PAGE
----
make knows how to execute several recipes at once. Normally,
make will execute only one recipe at a time, waiting for it to finish
before executing the next. However, the ‘-j’ or ‘--jobs’ option
make to execute many recipes simultaneously. You can inhibit
parallelism for some or all targets from within the makefile (see Disabling Parallel Execution).
On MS-DOS, the ‘-j’ option has no effect, since that system doesn’t support multi-processing.
If the ‘-j’ option is followed by an integer, this is the number of recipes to execute at once; this is called the number of job slots. If there is nothing looking like an integer after the ‘-j’ option, there is no limit on the number of job slots. The default number of job slots is one, which means serial execution (one thing at a time).
make invocations raises issues for parallel
execution. For more information on this, see Communicating Options to a Sub-
If a recipe fails (is killed by a signal or exits with a nonzero
status), and errors are not ignored for that recipe (see Errors in Recipes), the remaining recipe lines to remake the same
target will not be run. If a recipe fails and the ‘-k’ or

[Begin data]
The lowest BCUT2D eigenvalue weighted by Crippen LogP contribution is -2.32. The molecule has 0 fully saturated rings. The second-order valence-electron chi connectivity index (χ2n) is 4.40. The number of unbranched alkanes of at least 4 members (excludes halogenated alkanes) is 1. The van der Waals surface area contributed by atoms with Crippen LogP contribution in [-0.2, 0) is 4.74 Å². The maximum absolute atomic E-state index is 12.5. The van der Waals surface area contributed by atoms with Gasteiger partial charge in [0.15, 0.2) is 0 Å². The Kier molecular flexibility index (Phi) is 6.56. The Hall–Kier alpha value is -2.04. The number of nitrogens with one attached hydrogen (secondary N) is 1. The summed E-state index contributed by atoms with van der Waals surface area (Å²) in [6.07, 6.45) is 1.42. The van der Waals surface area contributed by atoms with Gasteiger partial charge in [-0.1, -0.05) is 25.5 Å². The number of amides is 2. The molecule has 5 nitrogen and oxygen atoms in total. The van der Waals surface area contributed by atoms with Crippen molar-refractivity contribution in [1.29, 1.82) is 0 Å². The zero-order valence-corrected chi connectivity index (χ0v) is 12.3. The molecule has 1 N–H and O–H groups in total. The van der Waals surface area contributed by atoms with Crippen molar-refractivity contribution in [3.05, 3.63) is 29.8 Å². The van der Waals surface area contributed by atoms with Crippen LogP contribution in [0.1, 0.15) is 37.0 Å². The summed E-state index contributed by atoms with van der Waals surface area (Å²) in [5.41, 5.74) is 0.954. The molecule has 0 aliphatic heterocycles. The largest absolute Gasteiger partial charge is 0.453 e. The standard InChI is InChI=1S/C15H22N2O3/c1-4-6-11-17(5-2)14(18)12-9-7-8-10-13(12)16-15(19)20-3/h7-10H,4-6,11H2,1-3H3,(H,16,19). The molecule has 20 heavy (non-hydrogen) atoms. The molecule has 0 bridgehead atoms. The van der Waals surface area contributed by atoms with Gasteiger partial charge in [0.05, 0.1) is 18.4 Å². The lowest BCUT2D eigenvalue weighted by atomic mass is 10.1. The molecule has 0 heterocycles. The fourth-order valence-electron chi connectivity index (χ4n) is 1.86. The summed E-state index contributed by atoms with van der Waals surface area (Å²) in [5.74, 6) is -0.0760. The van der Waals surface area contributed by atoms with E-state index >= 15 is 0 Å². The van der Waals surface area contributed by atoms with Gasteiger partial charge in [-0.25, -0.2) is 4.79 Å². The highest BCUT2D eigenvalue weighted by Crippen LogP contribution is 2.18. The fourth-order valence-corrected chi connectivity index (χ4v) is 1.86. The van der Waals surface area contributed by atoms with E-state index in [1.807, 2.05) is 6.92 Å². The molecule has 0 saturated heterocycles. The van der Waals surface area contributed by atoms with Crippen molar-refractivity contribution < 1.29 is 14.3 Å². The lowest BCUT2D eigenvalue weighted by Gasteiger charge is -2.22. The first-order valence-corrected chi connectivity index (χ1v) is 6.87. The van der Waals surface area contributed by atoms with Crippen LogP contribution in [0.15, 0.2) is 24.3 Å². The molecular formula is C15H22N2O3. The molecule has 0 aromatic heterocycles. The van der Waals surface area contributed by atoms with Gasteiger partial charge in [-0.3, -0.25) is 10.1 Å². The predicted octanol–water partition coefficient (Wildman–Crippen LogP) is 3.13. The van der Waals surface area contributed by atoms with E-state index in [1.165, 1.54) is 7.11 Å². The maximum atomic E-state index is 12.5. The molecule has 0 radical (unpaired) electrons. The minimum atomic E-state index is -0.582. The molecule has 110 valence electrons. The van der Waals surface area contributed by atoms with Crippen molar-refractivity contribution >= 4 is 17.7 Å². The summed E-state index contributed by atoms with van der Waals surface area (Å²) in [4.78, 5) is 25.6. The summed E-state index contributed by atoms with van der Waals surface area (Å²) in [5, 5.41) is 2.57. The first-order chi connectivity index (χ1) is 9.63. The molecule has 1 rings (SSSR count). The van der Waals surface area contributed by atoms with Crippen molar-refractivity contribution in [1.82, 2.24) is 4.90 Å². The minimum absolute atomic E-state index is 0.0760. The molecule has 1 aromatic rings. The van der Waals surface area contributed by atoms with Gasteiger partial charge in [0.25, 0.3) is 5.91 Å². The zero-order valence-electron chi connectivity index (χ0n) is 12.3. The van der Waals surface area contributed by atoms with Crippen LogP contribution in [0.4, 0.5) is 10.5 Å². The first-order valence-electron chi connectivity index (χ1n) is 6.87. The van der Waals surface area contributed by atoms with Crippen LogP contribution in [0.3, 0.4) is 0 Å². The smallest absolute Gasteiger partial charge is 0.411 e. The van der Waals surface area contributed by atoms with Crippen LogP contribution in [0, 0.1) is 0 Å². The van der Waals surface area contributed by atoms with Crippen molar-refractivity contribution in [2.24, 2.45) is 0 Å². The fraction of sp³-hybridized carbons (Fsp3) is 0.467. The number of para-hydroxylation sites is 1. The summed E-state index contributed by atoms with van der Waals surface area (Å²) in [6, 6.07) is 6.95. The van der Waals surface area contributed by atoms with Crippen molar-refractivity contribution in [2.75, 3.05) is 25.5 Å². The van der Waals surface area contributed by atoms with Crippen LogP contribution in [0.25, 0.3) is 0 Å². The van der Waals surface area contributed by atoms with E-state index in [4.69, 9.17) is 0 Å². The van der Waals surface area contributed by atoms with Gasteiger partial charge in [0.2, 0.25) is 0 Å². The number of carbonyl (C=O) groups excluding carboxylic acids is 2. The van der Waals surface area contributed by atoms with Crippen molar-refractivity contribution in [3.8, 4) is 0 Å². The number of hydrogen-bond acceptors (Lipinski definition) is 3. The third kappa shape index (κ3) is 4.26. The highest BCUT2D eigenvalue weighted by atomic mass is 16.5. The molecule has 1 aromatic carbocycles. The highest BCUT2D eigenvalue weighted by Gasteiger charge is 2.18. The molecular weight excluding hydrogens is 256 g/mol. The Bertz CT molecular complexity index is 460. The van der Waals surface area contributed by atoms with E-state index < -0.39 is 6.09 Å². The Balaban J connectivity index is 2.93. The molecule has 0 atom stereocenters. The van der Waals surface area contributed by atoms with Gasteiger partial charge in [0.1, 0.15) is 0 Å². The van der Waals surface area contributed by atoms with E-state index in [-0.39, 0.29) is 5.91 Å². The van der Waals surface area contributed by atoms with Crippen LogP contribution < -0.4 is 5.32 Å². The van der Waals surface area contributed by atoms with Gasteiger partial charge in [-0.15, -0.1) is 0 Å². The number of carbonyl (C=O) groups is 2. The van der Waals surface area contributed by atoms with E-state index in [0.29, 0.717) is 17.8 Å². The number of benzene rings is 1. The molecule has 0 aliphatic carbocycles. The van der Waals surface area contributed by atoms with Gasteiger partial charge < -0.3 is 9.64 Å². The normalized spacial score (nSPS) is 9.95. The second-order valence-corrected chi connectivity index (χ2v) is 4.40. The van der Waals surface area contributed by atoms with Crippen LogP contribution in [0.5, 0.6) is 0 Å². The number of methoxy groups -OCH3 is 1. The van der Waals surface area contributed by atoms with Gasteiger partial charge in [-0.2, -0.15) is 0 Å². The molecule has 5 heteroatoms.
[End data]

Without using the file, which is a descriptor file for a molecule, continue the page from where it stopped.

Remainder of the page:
‘--keep-going’ option was not given (see Summary of Options),
make aborts execution. If make
terminates for any reason (including a signal) with child processes
running, it waits for them to finish before actually exiting.
When the system is heavily loaded, you will probably want to run fewer jobs
than when it is lightly loaded. You can use the ‘-l’ option to tell
make to limit the number of jobs to run at once, based on the load
average. The ‘-l’ or ‘--max-load’
option is followed by a floating-point number. For
will not let
make start more than one job if the load average is
above 2.5. The ‘-l’ option with no following number removes the
load limit, if one was given with a previous ‘-l’ option.
More precisely, when
make goes to start up a job, and it already has
at least one job running, it checks the current load average; if it is not
lower than the limit given with ‘-l’,
make waits until the load
average goes below that limit, or until all the other jobs finish.
By default, there is no load limit.